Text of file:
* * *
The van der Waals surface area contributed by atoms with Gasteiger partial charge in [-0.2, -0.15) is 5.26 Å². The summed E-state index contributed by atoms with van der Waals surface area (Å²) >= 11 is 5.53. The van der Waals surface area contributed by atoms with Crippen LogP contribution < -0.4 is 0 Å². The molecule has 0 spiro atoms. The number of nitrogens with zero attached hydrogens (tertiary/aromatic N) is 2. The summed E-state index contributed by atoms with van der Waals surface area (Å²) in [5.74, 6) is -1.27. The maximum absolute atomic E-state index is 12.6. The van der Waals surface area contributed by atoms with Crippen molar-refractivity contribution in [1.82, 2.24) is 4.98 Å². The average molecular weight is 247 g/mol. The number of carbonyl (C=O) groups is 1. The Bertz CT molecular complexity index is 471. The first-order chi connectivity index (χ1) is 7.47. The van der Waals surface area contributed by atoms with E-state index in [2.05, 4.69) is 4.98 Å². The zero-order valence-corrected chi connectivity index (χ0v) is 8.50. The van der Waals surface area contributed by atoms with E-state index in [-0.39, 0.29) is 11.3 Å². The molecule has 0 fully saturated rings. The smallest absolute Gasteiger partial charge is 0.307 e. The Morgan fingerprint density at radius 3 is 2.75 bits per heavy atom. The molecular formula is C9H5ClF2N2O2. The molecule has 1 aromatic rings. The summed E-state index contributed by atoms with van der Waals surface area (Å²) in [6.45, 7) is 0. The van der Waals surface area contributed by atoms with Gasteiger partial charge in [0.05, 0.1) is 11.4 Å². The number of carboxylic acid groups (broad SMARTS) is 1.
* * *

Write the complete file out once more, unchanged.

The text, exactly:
The van der Waals surface area contributed by atoms with Gasteiger partial charge in [-0.2, -0.15) is 5.26 Å². The summed E-state index contributed by atoms with van der Waals surface area (Å²) >= 11 is 5.53. The van der Waals surface area contributed by atoms with Crippen LogP contribution < -0.4 is 0 Å². The molecule has 0 spiro atoms. The number of nitrogens with zero attached hydrogens (tertiary/aromatic N) is 2. The summed E-state index contributed by atoms with van der Waals surface area (Å²) in [5.74, 6) is -1.27. The maximum absolute atomic E-state index is 12.6. The van der Waals surface area contributed by atoms with Crippen molar-refractivity contribution in [1.82, 2.24) is 4.98 Å². The average molecular weight is 247 g/mol. The number of carbonyl (C=O) groups is 1. The Bertz CT molecular complexity index is 471. The first-order chi connectivity index (χ1) is 7.47. The van der Waals surface area contributed by atoms with E-state index in [2.05, 4.69) is 4.98 Å². The zero-order valence-corrected chi connectivity index (χ0v) is 8.50. The van der Waals surface area contributed by atoms with E-state index in [-0.39, 0.29) is 11.3 Å². The molecule has 0 fully saturated rings. The smallest absolute Gasteiger partial charge is 0.307 e. The Morgan fingerprint density at radius 3 is 2.75 bits per heavy atom. The molecular formula is C9H5ClF2N2O2. The molecule has 1 aromatic rings. The summed E-state index contributed by atoms with van der Waals surface area (Å²) in [6.45, 7) is 0. The van der Waals surface area contributed by atoms with Gasteiger partial charge in [0.05, 0.1) is 11.4 Å². The number of carboxylic acid groups (broad SMARTS) is 1.